Your garage: home to all the odds and ends that don’t seem to fit anywhere else. While it’s a fine place to keep your container garden pots and rarely used snow shovels and pool toys, there are some things that can really suffer if left out in the garage’s uncontrolled environment. Check out which items you may need to find a new spot for.
If you want your leftover paint to still be usable when you pull it out to do touchups, don’t leave the cans stacked on the garage floor. The Ohio EPA says that storing cans directly on a concrete floor will cause them to rust much faster than on other surfaces. The agency also recommends always keeping paint in a dry location where temperatures will never go below freezing, ruling out the garage for most parts of the country. Keeping it on a shelf in a closet or basement is a better choice.
Whether it’s homemade preserves, pickles, or all those cans of diced tomatoes you bought on sale, don’t store your surplus in the garage. The FDA’s guide on shelf-stable food safety says that to keep things from spoiling, you should keep your goods in a cool dry place, not one that’s prone to high temperatures and moisture.
Pet Food + Birdseed
Opened bags of kibble and birdseed are an open invitation for mice and other unwelcome rodents to invade your garage. Even if the bag is sealed, mice can easily chew through the paper to get to the treats inside. You’re better off keeping dry pet food in airtight containers stored in your pantry.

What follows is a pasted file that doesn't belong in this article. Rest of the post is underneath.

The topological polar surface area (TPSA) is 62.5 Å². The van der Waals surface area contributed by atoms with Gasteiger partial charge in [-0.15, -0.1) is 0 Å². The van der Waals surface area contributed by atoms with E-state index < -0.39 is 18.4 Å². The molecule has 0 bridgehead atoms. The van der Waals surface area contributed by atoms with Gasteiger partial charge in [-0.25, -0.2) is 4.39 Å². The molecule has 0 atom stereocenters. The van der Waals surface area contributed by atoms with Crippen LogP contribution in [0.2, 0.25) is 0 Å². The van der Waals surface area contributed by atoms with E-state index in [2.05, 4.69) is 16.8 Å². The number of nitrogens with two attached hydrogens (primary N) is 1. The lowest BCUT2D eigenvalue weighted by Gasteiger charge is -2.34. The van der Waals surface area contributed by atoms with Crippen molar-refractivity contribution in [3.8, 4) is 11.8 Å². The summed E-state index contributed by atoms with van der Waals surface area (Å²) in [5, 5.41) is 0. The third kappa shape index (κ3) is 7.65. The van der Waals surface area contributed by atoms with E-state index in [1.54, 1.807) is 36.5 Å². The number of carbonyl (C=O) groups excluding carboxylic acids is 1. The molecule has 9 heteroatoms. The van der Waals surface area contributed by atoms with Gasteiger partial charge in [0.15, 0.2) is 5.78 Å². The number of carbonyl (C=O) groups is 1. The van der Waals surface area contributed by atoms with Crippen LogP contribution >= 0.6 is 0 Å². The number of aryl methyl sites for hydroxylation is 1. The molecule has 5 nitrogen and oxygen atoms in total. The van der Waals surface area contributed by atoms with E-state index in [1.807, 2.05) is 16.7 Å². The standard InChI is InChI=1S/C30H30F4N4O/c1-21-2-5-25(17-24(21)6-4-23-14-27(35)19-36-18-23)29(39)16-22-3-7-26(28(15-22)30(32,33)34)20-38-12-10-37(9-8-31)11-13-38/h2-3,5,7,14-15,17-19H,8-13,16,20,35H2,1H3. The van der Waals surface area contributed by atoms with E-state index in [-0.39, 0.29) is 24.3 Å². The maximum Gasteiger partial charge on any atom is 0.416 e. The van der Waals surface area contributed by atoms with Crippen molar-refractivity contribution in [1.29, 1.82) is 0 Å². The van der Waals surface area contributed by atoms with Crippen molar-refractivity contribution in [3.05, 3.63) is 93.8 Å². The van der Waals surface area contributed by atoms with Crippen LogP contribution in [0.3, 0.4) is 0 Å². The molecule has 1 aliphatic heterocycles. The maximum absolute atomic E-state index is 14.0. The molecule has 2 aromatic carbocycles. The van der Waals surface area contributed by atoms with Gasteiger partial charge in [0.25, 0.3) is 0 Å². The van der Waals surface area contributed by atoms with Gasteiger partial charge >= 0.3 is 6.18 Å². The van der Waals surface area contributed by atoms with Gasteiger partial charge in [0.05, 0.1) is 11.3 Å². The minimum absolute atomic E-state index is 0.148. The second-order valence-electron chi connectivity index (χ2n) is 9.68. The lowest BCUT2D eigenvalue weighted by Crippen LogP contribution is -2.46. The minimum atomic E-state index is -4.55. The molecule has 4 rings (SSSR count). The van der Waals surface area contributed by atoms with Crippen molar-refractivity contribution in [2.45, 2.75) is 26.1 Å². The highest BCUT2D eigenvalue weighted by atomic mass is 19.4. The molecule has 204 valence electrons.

Wine is finicky when it comes to storage rules. According to Purdue University’s Wine Storage Guidelines, vino should ideally stay between 50 and 60 degrees F. If it gets too hot, the vino just won’t taste right when you finally uncork it. Plus, fluctuations between warm and cool temperatures in the garage can cause corks to expand and contract, allowing air to seep inside the bottle and causing it to go bad.
Propane tanks for your grill or camp stoves should never cross your doorway—not even into the garage. If propane leaks into an unventilated area, the gas in the air could become ignited, say, when you start your car. Always keep them outdoors.
A Spare Refrigerator
According to DIY website Appliance-Repair-It.com, you should expect problems if you keep a fridge in your unheated garage. Refrigerators are designed to work best at 67 to 77 degrees F. They actually operate less efficiently at temperatures below 50 degrees F and won’t run at all below 30 degrees F. At high temperatures, your fridge will run constantly, jacking up your energy bill, and it’s guaranteed to sweat when the humidity goes up.
It may seem like a good idea to put aside old furniture for the day your kids finally move out, but in many cases, donating it is the wiser route. Wooden tables and chairs are likely to warp during hot, humid summers, and in winter you might discover that mice have made a cozy home by chewing through your old couch.